Archive for the ‘Learning New Things’ Category

Spring Maintenance for Senior Safety

However

  • Can they move around and negotiate the property safely?
  • Are they willing to allow outside help from a neighbor or service company when needed?
  • Is the work they are doing to keep the home up to date too exhausting?
  • Is the responsibility of spring maintenance overwhelming?
  • Are some important tasks being left undone?

Full story at the source: Spring Maintenance for Senior Safety

Good for the Body and Soul

Tending to gardens, clearing eaves and gutters, and cleaning windows are but a few of the strenuous tasks that are required for home maintenance. These chores are especially worrisome for adults with senior parents living on their own. But, if your parent(s) can take these tasks on, they should—performing them has a positive effect on the body and mind.

 

Keep Your Container Plants Alive and Kicking – Babamail

 
1. Right watering

Many people believe that the more they water their plants, the better they will be. However, all plants (including non-potted plants) have different watering needs and these needs may vary depending on the time of year or season, the amount of light and ambient temperature. The best way to avoid this problem is to know the moisture level that each plant requires. The majority of plants (except moisture loving plants) love it when the top surface of the soil dries out between watering spells, while others require the soil to be slightly moist at all times. A good method to use is to poke your finger into the soil about an inch deep and feel if its wet or dry.

2. Remember to water
It’s just as harmful to under-water plants. Therefore, once again, it is important to know the moisture requirements of each plant to keep them healthy. Also, it’s obvious that in the summer plants will require more water. When you’re watering your plants, do it thoroughly, so that the entire substrate moistens well and some water seeps out from the holes at the bottom of the pot. Wait for it to dry, and then water again.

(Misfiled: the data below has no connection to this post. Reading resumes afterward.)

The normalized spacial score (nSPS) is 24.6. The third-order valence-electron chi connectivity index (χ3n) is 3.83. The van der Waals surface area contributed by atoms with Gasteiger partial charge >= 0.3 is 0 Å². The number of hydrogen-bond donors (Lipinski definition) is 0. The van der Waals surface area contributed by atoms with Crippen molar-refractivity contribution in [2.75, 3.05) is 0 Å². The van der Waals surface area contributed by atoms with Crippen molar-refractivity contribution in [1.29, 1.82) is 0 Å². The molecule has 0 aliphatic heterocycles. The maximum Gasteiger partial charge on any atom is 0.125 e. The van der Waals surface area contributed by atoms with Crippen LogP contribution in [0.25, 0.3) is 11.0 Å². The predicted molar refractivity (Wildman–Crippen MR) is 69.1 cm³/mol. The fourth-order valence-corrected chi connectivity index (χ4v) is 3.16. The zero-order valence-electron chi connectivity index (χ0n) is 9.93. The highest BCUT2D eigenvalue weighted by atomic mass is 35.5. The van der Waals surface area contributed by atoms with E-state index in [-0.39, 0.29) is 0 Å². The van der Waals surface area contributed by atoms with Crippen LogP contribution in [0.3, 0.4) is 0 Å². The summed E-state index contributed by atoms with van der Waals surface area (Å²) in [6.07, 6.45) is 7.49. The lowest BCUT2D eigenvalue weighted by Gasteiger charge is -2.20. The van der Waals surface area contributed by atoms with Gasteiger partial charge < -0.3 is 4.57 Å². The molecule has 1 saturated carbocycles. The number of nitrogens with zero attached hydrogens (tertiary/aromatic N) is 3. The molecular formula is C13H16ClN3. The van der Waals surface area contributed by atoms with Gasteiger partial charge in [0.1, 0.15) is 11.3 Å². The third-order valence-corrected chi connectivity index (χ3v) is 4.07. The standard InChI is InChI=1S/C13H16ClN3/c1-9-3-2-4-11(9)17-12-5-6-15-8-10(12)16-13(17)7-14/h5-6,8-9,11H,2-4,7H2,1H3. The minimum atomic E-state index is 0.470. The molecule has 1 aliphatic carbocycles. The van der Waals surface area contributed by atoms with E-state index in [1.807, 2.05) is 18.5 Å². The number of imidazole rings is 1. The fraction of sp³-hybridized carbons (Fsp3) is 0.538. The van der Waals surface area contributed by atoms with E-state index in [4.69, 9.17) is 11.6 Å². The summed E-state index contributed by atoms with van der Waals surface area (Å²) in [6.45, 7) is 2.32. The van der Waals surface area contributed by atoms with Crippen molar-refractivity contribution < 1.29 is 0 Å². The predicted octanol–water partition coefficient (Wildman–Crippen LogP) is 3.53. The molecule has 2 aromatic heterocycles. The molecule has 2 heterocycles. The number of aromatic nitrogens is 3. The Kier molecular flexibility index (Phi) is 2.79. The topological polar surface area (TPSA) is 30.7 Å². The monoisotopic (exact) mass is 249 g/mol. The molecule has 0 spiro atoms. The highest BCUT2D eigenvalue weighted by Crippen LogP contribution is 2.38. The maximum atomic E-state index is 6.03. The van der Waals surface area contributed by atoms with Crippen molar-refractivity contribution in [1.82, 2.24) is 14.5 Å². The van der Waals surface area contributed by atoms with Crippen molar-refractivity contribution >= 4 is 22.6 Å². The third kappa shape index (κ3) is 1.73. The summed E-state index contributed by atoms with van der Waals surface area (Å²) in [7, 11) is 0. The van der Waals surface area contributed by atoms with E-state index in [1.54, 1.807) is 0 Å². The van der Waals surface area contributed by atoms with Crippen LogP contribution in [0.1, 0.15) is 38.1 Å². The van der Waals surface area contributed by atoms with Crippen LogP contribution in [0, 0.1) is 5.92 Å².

3. Know Everything About the Plant
No two plants are the same. The number one thing you should do is to ask about the growing requirements of a plant before you purchase one. Furthermore, you should do some of your own research on your new plant when you get home. There are many great gardening websites available that have excellent information on a wide range of plants.

4. Best amount of Sunlight

It’s often thought that all plants love the sun, but there are some that require shade or partial shade. According to experts, the plants themselves can tell us if they are getting the right amount of light or not. For example, the leaves may change color or become scorched if they’re getting too much sunlight. On the other hand, if the plant is stretching toward the light or the leaves are a lot bigger than usual, then they need more light.

5. Avoid Moving or Changing Positions of Plants
Plants get used to the location they have been placed, and do not like being moved about constantly. If one of your plants is thriving under certain temperatures and conditions, avoid moving it, as it may be difficult for the plant to adapt to its new place.

6. Correct Soil
Every plant species has its own planting needs and soil requirements. Therefore, it’s recommended that you do proper research regarding soil type before potting your plant. If you are placing a plant in a container, be sure to use well-draining soil. You can make your own light and crumbly soil mixture, or can buy some from your local garden store.

 
7. Manage the Pests 

Some of the common pests that can affect your potted plants are aphids, spider mites, scales, mealybugs, and whiteflies. Attacks from these pests can be prevented with some simple techniques. Whenever you buy a new plant, analyze it to see if there are any signs of pests or disease. Look on the undersides of the leaves and the tips of the plants as these are the parts that pests like to infect the most. If pests are already damaging your plants, identify what type of pests they are, and then treat them appropriately.

8. Transplanting as needed
Most plants will outgrow their containers after a year or two, so it’s very important that you transplant them into larger containers with fresh and well-nourished potting soil. Some of the signs that indicate that it’s time to transplant is when the leaves turn yellow, the plant stops growing, or seems to require water again and again.

9. Careful Care
Are you going on vacation? This might be good for you, but it isn’t for your potted plants. Therefore, you must make sure to make arrangements for them. Ask someone to come in and water the plants when you’re away. Another option is to use self-watering containers.

10. Pinch, Deadhead, and Prune
If you want bushier growth, pinch the tips of young plants. Furthermore, many flowering plants require “deadheading,” which means picking and removing the old flowers to promote new ones. You will know when to remove them once the flowers start to fade or wilt or turn brownish.

11. Proper Fertilizer 

Potted plants depend heavily on soil nutrients and can often require supplements to grow better, improving the production of flowers and fruits. If you use a balanced fertilizer, regularly and according to the instructions, you can ensure that your plants are getting all the nutrients that they require.